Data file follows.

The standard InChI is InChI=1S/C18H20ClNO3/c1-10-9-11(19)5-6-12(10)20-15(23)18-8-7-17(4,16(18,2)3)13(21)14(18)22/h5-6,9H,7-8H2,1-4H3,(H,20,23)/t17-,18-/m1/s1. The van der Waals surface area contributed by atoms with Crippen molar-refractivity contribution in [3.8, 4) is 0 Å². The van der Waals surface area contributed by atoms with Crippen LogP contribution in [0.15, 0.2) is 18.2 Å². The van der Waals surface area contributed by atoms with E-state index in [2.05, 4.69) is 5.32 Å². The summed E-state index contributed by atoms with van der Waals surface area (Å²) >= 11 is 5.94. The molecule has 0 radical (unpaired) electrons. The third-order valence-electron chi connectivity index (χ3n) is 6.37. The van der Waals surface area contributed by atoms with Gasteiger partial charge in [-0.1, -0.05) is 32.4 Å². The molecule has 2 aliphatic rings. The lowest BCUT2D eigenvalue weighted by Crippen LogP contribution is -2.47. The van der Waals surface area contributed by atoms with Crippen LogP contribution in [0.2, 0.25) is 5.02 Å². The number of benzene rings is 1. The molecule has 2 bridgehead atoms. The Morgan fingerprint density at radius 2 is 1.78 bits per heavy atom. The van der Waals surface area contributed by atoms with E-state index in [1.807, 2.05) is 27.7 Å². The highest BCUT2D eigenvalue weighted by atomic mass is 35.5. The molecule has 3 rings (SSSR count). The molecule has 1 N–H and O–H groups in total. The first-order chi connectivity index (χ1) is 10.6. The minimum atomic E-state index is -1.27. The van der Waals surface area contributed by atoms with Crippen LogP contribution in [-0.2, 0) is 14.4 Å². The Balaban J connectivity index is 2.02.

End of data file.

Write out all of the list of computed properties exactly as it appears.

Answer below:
The standard InChI is InChI=1S/C18H20ClNO3/c1-10-9-11(19)5-6-12(10)20-15(23)18-8-7-17(4,16(18,2)3)13(21)14(18)22/h5-6,9H,7-8H2,1-4H3,(H,20,23)/t17-,18-/m1/s1. The van der Waals surface area contributed by atoms with Crippen molar-refractivity contribution in [3.8, 4) is 0 Å². The van der Waals surface area contributed by atoms with Crippen LogP contribution in [0.15, 0.2) is 18.2 Å². The van der Waals surface area contributed by atoms with E-state index in [2.05, 4.69) is 5.32 Å². The summed E-state index contributed by atoms with van der Waals surface area (Å²) >= 11 is 5.94. The molecule has 0 radical (unpaired) electrons. The third-order valence-electron chi connectivity index (χ3n) is 6.37. The van der Waals surface area contributed by atoms with Gasteiger partial charge in [-0.1, -0.05) is 32.4 Å². The molecule has 2 aliphatic rings. The lowest BCUT2D eigenvalue weighted by Crippen LogP contribution is -2.47. The van der Waals surface area contributed by atoms with Crippen LogP contribution in [0.2, 0.25) is 5.02 Å². The number of benzene rings is 1. The molecule has 2 bridgehead atoms. The Morgan fingerprint density at radius 2 is 1.78 bits per heavy atom. The van der Waals surface area contributed by atoms with E-state index in [1.807, 2.05) is 27.7 Å². The highest BCUT2D eigenvalue weighted by atomic mass is 35.5. The molecule has 3 rings (SSSR count). The molecule has 1 N–H and O–H groups in total. The first-order chi connectivity index (χ1) is 10.6. The minimum atomic E-state index is -1.27. The van der Waals surface area contributed by atoms with Crippen LogP contribution in [-0.2, 0) is 14.4 Å². The Balaban J connectivity index is 2.02.